In your journey to improve your body and your overall health, having the right information to guide you is vital. Unfortunately, misinformation about nutrition, whether it’s due to money-making fad diet schemes, poor research, or simply rumors that sounded believable, seems to have spread like wildfire. Separating myth from fact will help guide you down the path of success.
Myth: Carbohydrates Are Bad For You
Many people have likely felt incredibly sluggish, or even felt malnourished, due to believing this myth. The simple fact is that carbohydrates are a crucial nutrient for having usable energy. The trick is knowing how to eat carbs in a healthy way. Complex carbs, such as whole grains, oats, or brown rice, deliver steady, long-lasting energy. Simple carbs, such as berries, white rice, or potatoes, give you quick-releasing energy that doesn’t last as long. Now, the truth in the myth that carbs are bad for you is that simple carbs will store in your body as fat, that is, if you don’t burn off the energy with a physical activity. For this reason, it’s best to include more complex carbs in your diet than simple carbs.
Myth: You Should Skip Meals to Lower Your Calorie Intake
The idea here is to cut down on calories by skipping a meal altogether. While consuming less calories does lead to weight loss, skipping a meal can work against you. When your body is very hungry you are more likely to eat faster, choose unhealthy options, and overeat. Instead, simply lower the portion sizes of your meals to reduce your caloric intake. Another great option is to replace a meal with a nutrition supplement mix using a shaker cup or protein shake.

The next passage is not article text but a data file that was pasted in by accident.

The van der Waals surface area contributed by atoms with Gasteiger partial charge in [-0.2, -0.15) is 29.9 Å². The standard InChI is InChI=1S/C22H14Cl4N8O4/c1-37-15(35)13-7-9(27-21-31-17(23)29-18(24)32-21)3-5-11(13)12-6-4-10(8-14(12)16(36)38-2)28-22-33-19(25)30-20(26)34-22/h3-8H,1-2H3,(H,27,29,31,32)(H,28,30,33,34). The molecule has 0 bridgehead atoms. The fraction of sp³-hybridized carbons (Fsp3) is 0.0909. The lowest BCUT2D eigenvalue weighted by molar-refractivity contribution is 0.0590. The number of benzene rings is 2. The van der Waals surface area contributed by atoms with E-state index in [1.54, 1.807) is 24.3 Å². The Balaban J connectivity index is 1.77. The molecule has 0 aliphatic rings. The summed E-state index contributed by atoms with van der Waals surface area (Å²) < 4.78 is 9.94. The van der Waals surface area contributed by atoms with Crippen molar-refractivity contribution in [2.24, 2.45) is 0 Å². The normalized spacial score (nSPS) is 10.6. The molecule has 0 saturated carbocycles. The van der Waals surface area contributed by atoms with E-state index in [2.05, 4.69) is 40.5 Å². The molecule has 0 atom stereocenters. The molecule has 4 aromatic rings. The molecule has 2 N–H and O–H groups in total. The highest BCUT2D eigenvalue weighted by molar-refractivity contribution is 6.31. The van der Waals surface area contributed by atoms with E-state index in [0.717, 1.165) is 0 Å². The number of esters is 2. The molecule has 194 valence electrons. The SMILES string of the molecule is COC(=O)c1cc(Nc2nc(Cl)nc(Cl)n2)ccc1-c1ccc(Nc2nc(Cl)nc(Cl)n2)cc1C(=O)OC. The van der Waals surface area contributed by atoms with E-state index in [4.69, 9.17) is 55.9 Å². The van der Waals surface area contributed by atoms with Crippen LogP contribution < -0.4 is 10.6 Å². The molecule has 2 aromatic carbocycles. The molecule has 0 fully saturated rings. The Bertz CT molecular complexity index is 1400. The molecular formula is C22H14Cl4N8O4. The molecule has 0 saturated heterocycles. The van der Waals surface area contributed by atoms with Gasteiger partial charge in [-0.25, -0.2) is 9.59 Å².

Myth: Sticking to Low-Fat Foods Helps You Lose Weight
Yes, fat will make you fat, but so will other foods. Many low-fat or fat-free alternatives to normally fattening foods, such as low-fat yogurt, often rely on other ingredients to make up for the taste. The main go-to for this is sugar which, you guessed it, will turn into fat. Always pay attention to the nutrition facts and total calorie amount. Try to stick to foods with healthy fats like Omega-3’s, which are beneficial for brain and heart functioning. Foods like fish, nuts, and avocados are high in Omega-3’s.
Myth: There’s No Room For “Cheating” In Your Diet
By making some foods “forbidden” you are often just subconsciously increasing their appeal. This can often lead to people caving in to their cravings, losing motivation, and giving up on their diet entirely. Allow yourself a cheat day throughout the week, or perhaps a small treat each day, to reward yourself for working hard and keeping up your progress.